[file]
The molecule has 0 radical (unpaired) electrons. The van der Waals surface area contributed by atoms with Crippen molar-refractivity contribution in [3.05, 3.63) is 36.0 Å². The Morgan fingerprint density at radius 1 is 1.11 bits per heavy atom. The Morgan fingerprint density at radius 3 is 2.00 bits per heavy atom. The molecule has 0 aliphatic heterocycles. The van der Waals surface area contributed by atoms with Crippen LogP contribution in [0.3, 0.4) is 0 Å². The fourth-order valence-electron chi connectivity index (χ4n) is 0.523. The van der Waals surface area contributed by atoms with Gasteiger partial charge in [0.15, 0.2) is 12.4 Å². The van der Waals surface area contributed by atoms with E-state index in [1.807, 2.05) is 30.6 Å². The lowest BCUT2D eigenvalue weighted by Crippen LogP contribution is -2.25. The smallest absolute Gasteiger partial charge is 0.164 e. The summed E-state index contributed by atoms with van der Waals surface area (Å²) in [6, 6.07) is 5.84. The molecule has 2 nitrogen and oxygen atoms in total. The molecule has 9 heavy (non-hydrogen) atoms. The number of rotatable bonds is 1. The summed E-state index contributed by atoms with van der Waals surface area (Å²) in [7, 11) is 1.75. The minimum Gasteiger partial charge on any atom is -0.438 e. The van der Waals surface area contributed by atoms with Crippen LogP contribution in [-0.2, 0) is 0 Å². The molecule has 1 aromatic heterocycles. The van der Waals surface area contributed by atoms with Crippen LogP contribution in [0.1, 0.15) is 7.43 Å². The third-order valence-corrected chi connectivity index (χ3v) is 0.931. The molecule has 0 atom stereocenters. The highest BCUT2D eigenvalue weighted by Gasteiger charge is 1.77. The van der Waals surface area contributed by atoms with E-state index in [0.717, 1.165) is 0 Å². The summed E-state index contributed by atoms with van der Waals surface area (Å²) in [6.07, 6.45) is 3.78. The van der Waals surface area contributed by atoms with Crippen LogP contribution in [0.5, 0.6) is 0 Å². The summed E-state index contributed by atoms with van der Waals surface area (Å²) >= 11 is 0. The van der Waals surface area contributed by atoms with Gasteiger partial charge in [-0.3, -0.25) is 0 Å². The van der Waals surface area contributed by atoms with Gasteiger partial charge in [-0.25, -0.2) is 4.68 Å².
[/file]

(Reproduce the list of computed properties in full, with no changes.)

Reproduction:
The molecule has 0 radical (unpaired) electrons. The van der Waals surface area contributed by atoms with Crippen molar-refractivity contribution in [3.05, 3.63) is 36.0 Å². The Morgan fingerprint density at radius 1 is 1.11 bits per heavy atom. The Morgan fingerprint density at radius 3 is 2.00 bits per heavy atom. The molecule has 0 aliphatic heterocycles. The van der Waals surface area contributed by atoms with Crippen LogP contribution in [0.3, 0.4) is 0 Å². The fourth-order valence-electron chi connectivity index (χ4n) is 0.523. The van der Waals surface area contributed by atoms with Gasteiger partial charge in [0.15, 0.2) is 12.4 Å². The van der Waals surface area contributed by atoms with E-state index in [1.807, 2.05) is 30.6 Å². The lowest BCUT2D eigenvalue weighted by Crippen LogP contribution is -2.25. The smallest absolute Gasteiger partial charge is 0.164 e. The summed E-state index contributed by atoms with van der Waals surface area (Å²) in [6, 6.07) is 5.84. The molecule has 2 nitrogen and oxygen atoms in total. The molecule has 9 heavy (non-hydrogen) atoms. The number of rotatable bonds is 1. The summed E-state index contributed by atoms with van der Waals surface area (Å²) in [7, 11) is 1.75. The minimum Gasteiger partial charge on any atom is -0.438 e. The van der Waals surface area contributed by atoms with Crippen LogP contribution in [-0.2, 0) is 0 Å². The molecule has 1 aromatic heterocycles. The van der Waals surface area contributed by atoms with Crippen LogP contribution in [0.1, 0.15) is 7.43 Å². The third-order valence-corrected chi connectivity index (χ3v) is 0.931. The molecule has 0 atom stereocenters. The highest BCUT2D eigenvalue weighted by Gasteiger charge is 1.77. The van der Waals surface area contributed by atoms with E-state index in [0.717, 1.165) is 0 Å². The summed E-state index contributed by atoms with van der Waals surface area (Å²) in [6.07, 6.45) is 3.78. The van der Waals surface area contributed by atoms with Crippen LogP contribution in [0.5, 0.6) is 0 Å². The summed E-state index contributed by atoms with van der Waals surface area (Å²) >= 11 is 0. The van der Waals surface area contributed by atoms with Gasteiger partial charge in [-0.3, -0.25) is 0 Å². The van der Waals surface area contributed by atoms with Gasteiger partial charge in [-0.25, -0.2) is 4.68 Å².